Last year, the Board adopted the budget within the legal time frame, but before the public was given the opportunity to contact their representative to comment on new items that had not been previously discussed. Instead, the Board held a vote when time still existed to receive more citizen input. The Board majority had the votes to secure an equalized tax rate, and did not even bother to go through the motions to give the impression that they cared about the public's input. These courses of action are not illegal, but also are not in-line with transparent operations and raises questions on why this sort of development continues to occur in Spotsylvania.
There were some positive developments in the budget. The schools were close to fully funded which allows them to hire an additional 60 personnel to better meet current needs and bring School personnel closer to pre-2009 recession levels. Even if I was unsure of the need for the additional positions, supporters of a lower tax rate provided no substantive argument that they were unnecessary to meet current education benchmarks. There were strong calls to spread this hiring over 4 years rather than 3 years, but suspiciously supervisors avoided any discussion of whether the Schools were in immediate need of those 60 positions. The most persuasive argument was by Supervisor Yakabouski, who may have presented a better argument to fund the 60 positions than the Schools did.
Also, budget decisions were made that placed the County on a path to have Advanced Life Support (ALS) trained staffing at all the County Fire Stations and School Resource Officers (SRO) at all County Schools. Lastly, money was preserved in the Capital Improvements Fund that will allow the Board greater flexibility to find a long-term fix to the space needs of DSS, which if moved out of the Merchant Square Building, could help to alleviate crowded work conditions in other county departments.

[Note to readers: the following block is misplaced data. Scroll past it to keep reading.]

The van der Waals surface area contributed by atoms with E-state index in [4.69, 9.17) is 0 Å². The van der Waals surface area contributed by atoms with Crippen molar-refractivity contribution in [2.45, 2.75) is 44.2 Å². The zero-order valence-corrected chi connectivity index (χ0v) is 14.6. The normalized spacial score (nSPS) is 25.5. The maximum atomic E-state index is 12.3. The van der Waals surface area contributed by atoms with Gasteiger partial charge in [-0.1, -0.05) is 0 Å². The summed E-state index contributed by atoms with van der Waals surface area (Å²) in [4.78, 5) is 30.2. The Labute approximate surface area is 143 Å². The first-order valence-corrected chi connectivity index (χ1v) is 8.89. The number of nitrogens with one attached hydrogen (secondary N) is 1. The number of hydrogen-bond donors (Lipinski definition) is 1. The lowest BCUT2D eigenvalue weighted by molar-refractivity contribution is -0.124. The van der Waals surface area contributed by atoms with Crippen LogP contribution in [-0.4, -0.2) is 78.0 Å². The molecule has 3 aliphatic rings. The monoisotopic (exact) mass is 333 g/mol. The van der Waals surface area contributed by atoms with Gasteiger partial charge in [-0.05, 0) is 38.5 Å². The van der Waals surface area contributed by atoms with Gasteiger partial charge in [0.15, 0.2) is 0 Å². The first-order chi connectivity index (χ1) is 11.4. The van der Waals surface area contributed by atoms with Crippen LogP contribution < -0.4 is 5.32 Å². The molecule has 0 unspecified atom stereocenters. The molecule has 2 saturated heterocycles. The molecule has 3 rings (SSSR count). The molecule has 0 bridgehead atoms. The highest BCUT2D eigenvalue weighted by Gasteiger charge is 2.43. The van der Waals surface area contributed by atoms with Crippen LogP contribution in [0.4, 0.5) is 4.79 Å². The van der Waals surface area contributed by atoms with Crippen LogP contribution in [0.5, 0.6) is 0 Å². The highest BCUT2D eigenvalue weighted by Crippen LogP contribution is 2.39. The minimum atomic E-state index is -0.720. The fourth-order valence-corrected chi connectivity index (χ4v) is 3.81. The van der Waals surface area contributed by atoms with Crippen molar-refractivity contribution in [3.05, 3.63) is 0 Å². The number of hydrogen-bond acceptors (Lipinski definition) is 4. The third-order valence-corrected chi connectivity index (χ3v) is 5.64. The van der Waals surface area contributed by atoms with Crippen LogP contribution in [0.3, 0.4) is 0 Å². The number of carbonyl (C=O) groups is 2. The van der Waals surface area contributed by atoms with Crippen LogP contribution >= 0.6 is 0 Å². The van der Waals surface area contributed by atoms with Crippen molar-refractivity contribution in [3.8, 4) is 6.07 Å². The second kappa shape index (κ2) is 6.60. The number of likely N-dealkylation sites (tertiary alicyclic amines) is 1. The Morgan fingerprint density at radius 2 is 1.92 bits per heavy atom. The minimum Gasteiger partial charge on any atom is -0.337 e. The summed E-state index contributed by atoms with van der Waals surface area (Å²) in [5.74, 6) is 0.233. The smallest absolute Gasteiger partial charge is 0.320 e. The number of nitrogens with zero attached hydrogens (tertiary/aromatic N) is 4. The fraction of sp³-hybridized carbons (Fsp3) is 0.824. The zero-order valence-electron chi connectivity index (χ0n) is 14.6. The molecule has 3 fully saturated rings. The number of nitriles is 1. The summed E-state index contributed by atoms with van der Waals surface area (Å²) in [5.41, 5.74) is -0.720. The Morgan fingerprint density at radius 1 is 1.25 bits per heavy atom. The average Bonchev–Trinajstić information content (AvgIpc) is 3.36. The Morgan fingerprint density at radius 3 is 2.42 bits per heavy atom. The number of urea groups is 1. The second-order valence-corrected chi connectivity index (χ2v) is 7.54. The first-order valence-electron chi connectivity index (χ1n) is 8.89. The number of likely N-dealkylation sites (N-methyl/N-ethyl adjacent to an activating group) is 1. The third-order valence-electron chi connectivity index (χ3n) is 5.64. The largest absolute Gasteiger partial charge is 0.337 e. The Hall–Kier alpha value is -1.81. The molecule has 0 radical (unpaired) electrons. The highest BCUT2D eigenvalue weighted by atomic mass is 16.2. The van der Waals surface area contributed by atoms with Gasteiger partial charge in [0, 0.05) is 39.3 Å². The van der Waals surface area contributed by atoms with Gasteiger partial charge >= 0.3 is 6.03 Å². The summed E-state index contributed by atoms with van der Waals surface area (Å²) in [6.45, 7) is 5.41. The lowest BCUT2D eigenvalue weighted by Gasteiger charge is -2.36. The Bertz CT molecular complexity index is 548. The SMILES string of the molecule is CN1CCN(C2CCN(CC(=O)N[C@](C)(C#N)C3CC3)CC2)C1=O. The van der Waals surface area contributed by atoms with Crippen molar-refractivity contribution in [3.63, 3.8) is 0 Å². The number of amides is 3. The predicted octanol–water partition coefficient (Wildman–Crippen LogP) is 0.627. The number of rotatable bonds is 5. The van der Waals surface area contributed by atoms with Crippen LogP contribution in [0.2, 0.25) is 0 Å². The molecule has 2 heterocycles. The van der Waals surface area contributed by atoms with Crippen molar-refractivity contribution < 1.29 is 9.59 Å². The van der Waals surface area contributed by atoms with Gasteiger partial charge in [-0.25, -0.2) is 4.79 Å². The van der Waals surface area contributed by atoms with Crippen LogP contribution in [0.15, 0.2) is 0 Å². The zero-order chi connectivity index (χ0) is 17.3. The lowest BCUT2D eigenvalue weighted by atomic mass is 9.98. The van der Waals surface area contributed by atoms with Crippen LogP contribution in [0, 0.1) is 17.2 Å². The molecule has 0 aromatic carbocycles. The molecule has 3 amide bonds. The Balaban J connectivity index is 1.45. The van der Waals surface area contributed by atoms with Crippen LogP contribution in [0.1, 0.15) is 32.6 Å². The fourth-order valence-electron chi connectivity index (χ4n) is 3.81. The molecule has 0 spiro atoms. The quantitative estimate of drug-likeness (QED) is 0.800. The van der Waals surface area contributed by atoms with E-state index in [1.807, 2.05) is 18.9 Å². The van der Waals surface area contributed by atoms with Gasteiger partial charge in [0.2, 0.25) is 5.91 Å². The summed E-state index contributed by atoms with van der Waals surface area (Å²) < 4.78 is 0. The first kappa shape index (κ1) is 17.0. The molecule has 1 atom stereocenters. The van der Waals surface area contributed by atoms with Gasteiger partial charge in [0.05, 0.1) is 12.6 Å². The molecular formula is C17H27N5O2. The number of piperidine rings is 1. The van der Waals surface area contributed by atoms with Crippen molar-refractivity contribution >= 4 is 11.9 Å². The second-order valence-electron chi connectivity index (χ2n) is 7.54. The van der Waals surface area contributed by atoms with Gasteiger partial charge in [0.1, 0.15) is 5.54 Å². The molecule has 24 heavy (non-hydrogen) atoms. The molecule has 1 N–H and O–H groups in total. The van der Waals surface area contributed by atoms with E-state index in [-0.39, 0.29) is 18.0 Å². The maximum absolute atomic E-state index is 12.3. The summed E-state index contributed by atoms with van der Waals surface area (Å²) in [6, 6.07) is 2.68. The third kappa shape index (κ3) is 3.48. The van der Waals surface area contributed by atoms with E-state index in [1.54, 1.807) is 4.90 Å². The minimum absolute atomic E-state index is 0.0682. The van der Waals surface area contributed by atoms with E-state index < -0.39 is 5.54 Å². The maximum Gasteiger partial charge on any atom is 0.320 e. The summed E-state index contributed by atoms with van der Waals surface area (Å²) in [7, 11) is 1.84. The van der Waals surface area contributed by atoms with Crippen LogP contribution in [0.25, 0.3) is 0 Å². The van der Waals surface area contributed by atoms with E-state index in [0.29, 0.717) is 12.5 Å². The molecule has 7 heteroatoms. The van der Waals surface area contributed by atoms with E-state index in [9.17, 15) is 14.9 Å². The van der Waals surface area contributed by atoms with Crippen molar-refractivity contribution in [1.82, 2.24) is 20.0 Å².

Focused on the Future…
If one watched the budget process, one might have concluded based on the 4-3 vote in favor of the budget and .8330 real estate tax rate, that three supervisors were anti-tax and the others pro-tax. That could be argued on the surface, but would not represent a comprehensive look at the situation. The four supervisors that ultimately supported the tax increase gave indications of thinking more long-term and perhaps viewed incremental tax rate increases to support necessary county functions as more sustainable than not investing enough today and being forced later to support a larger tax increase. The three supervisors that voted against the budget, placed a large portion of their argument highlighting the short-term impacts, and perhaps do so, not with an eye to the future viability of the county, but to upcoming elections. The 4-3 vote breakdown on the budget and .8330 real estate tax rate is below:
- Chairman Benton – Yes
- Vice Chairman Trampe – No
- Supervisor Marshall – Yes
- Supervisor McLaughlin – No
- Supervisor Ross – No
- Supervisor Skinner – Yes
- Supervisor Yakabouski – Yes